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Can Chip Kelly be the 49ers “good cop?”

As GM/coach last year, Kelly drew all the criticism. Hopefully he is rediscovering the joy of having someone to blame.

The Good Cop/Bad Cop routine is a cliche of cop shows for a reason. It works. When stakes are high and you need to cut a deal, you want a friend on the other side. But the other side wants a good deal too, so they need someone “when it’s time to not be nice.”

When Chip Kelly took over personnel control with the Eagles last year, he undoubtedly thought about how great it would be to shape the roster to his precise preference. He may not have realized how useful it is to have a bad guy to blame for trades, waivers, and the acquisition of competing players.

The coach needs the players on his side, and handling those other duties can make that difficult. In Philadelphia, Chip took it all on himself — controversial personnel moves, the “Sports Science” requirements (including unpopular daily urine tests for hydration), and coaching decisions such as tempo and competition for playing time.

The trade of LeSean McCoy, in particular, seemed to unnerve players. He was very popular among his teammates, but Kelly had clashed with the team’s all-time leading rusher over issues like the color of his socks. Then, almost as soon as Chip took over personnel duties, Shady was out the door. There were solid football reasons for the trade, but some players apparently connected the two and wondered what small infractions might get them shipped out of town.

All the negatives added up and pointed back at Chip. If the offensive line was weak, well, he was the one who released Evan Mathis and didn’t draft any OL. Running back DeMarco Murray publicly complained about his limited snaps, despite his extremely poor production -- which was partially due to that offensive line. Etc. There was no place to hide.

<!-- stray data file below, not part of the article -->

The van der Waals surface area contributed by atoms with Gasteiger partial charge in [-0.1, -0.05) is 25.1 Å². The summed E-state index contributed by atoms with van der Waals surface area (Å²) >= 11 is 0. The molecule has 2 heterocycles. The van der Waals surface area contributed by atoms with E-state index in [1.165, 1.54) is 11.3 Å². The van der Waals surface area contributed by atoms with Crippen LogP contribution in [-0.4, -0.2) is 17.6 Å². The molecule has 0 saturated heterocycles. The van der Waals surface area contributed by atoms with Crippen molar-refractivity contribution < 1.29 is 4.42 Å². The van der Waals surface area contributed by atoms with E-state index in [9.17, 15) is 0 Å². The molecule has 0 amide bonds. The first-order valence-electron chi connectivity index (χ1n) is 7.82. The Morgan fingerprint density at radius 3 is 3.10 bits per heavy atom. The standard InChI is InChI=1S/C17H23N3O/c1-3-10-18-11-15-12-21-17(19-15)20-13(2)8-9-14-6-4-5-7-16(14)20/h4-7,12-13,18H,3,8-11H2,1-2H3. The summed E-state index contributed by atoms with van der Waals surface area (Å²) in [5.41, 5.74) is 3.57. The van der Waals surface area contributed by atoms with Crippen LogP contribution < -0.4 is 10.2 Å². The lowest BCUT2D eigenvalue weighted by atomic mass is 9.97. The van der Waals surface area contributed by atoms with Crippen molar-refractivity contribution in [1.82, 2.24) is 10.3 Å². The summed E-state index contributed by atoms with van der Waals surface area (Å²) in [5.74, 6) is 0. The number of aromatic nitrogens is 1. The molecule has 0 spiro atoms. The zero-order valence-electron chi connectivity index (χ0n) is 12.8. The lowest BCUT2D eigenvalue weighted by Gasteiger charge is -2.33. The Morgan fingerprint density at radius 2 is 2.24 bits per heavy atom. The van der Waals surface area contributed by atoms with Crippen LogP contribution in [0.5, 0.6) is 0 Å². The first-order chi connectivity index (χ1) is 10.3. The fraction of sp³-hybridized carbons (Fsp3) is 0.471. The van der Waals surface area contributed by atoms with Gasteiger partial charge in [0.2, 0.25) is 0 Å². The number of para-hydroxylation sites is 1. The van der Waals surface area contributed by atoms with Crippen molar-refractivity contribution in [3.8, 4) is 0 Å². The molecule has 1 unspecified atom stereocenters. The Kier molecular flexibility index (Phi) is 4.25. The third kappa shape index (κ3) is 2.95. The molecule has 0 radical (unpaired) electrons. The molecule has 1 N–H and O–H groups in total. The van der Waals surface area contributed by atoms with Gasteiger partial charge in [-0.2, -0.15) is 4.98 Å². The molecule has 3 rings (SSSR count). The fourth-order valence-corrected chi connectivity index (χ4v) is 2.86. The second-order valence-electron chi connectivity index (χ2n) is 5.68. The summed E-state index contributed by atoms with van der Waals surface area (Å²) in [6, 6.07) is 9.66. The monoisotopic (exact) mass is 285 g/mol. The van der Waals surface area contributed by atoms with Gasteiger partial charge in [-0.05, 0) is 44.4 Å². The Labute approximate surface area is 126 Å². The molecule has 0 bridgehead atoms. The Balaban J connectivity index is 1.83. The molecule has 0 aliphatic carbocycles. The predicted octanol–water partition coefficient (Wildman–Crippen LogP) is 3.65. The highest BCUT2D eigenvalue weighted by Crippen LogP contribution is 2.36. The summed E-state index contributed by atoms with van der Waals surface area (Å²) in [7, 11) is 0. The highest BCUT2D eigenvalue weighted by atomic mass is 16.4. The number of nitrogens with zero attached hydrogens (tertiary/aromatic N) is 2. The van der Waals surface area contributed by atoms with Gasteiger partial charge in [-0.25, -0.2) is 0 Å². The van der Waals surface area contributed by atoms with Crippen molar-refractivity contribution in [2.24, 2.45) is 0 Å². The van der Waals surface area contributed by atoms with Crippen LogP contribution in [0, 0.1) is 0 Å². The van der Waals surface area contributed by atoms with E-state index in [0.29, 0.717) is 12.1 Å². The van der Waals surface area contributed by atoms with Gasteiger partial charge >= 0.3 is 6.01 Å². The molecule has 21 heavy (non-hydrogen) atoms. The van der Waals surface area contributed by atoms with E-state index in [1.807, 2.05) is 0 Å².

Meanwhile, San Francisco 49ers GM Trent Baalke has had plenty of conflicts with people around him, from ex-coach Jim Harbaugh to players such as Alex Boone and Colin Kaepernick. His rough touch may have been a factor in the Niners’ loss of so many players in the 2015 off-season.

Now Chip has a chance to be the good cop for a change. As he settled into his new job, two of his key players (QB Colin Kaepernick and temporarily retired tackle Anthony Davis) seemed reluctant to return, in large part due to bad feelings about the team’s front office.

Chip seems to be helping fix both situations. Anthony Davis has been tweeting shade in Baalke’s direction all spring, but on Tuesday his agent Drew Rosenhaus said:

He has been in contact with the organization, and I also believe with the coaching staff. And they’ve rebuilt that relationship. So whatever damage took place, in my estimation, it has been repaired.“

Meanwhile, Kelly has talked to reporters about his positive talks with Kaepernick, and emphasized the QB’s injuries when discussing his struggles last year. He has studiously avoided stating a preference for either Kaep or his competitor Blaine Gabbert, but it’s not hard to see the value the former star QB could have in Chip’s system. When Kelly took over the Eagles, speedy Mike Vick won the quarterback competition over Nick Foles, and he didn’t have Kaep’s experience with the zone read play. If nothing else, Kelly was not involved in the decision to bench Kaep, and he can offer a clean slate.

The classic team of a good cop and a bad cop works together, and by all appearances, Kelly and Baalke see eye to eye on most personnel issues. Both prefer a 3-4 defensive front and long, tall players with particular measurables. They even share a taste for ACL tear reclamation projects.

Baalke is a less risk-averse on character issues but overall, he is someone the coach can trust to find players who fit his vision. It must be nice for Chip to be the nice guy for once, and say stuff like “Yeah, Trent’s a little rough around the edges, but he’s basically a good dude. I’ll talk to him for you, don’t worry about that. Now how are we going to get you back on the field again?” Or whatever he says.

The twist is Tom Gamble’s promotion to Assistant General Manager. Whether that signals that Baalke’s on the hot seat or not, it’s a signal from the team that players who don’t like working with him have another personnel executive with real power they can talk to. Sort of like a Good Cop—Bad Cop—Good Cop routine.

If Chip Kelly learns from his rookie mistakes in Philadelphia, the Niners will have scooped up a talented coach at the perfect time. And his willingness to relax back into the Good Cop Coach role is a good sign that he’s already on the right track.